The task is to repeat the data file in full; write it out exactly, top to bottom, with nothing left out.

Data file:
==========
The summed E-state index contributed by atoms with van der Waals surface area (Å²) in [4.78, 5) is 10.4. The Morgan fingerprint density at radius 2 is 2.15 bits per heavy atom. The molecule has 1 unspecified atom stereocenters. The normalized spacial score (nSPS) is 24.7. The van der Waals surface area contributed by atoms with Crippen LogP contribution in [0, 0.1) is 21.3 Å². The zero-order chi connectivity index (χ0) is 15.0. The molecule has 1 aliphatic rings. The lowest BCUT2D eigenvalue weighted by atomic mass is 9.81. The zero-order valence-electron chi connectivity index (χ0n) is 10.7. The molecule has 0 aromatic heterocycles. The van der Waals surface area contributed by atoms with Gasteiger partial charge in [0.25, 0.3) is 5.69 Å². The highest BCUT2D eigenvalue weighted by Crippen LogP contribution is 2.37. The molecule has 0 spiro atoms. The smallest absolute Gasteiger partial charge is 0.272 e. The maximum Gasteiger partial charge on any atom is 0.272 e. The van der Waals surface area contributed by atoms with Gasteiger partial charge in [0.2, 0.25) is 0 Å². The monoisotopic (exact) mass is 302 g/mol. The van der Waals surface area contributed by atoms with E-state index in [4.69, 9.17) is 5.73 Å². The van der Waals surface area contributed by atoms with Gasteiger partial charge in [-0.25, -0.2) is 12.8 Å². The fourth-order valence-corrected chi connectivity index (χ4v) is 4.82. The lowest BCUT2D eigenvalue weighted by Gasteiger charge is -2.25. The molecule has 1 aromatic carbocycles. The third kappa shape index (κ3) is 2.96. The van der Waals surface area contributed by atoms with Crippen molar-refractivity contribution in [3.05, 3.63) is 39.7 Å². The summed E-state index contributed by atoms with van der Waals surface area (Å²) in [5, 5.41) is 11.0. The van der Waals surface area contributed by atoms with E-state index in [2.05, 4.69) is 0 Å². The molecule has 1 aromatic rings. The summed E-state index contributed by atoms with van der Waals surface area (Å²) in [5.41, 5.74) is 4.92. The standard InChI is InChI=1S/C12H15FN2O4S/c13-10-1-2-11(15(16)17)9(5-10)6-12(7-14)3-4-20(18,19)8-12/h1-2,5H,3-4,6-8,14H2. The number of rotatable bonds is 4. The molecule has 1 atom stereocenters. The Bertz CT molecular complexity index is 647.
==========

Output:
The summed E-state index contributed by atoms with van der Waals surface area (Å²) in [4.78, 5) is 10.4. The Morgan fingerprint density at radius 2 is 2.15 bits per heavy atom. The molecule has 1 unspecified atom stereocenters. The normalized spacial score (nSPS) is 24.7. The van der Waals surface area contributed by atoms with Crippen LogP contribution in [0, 0.1) is 21.3 Å². The zero-order chi connectivity index (χ0) is 15.0. The molecule has 1 aliphatic rings. The lowest BCUT2D eigenvalue weighted by atomic mass is 9.81. The zero-order valence-electron chi connectivity index (χ0n) is 10.7. The molecule has 0 aromatic heterocycles. The van der Waals surface area contributed by atoms with Gasteiger partial charge in [0.25, 0.3) is 5.69 Å². The highest BCUT2D eigenvalue weighted by Crippen LogP contribution is 2.37. The molecule has 0 spiro atoms. The smallest absolute Gasteiger partial charge is 0.272 e. The maximum Gasteiger partial charge on any atom is 0.272 e. The van der Waals surface area contributed by atoms with Gasteiger partial charge in [0.2, 0.25) is 0 Å². The monoisotopic (exact) mass is 302 g/mol. The van der Waals surface area contributed by atoms with E-state index in [4.69, 9.17) is 5.73 Å². The van der Waals surface area contributed by atoms with Gasteiger partial charge in [-0.25, -0.2) is 12.8 Å². The fourth-order valence-corrected chi connectivity index (χ4v) is 4.82. The lowest BCUT2D eigenvalue weighted by Gasteiger charge is -2.25. The molecule has 1 aromatic carbocycles. The third kappa shape index (κ3) is 2.96. The van der Waals surface area contributed by atoms with Crippen molar-refractivity contribution in [3.05, 3.63) is 39.7 Å². The summed E-state index contributed by atoms with van der Waals surface area (Å²) in [5, 5.41) is 11.0. The van der Waals surface area contributed by atoms with E-state index in [2.05, 4.69) is 0 Å². The molecule has 1 aromatic rings. The summed E-state index contributed by atoms with van der Waals surface area (Å²) in [5.41, 5.74) is 4.92. The standard InChI is InChI=1S/C12H15FN2O4S/c13-10-1-2-11(15(16)17)9(5-10)6-12(7-14)3-4-20(18,19)8-12/h1-2,5H,3-4,6-8,14H2. The number of rotatable bonds is 4. The molecule has 1 atom stereocenters. The Bertz CT molecular complexity index is 647.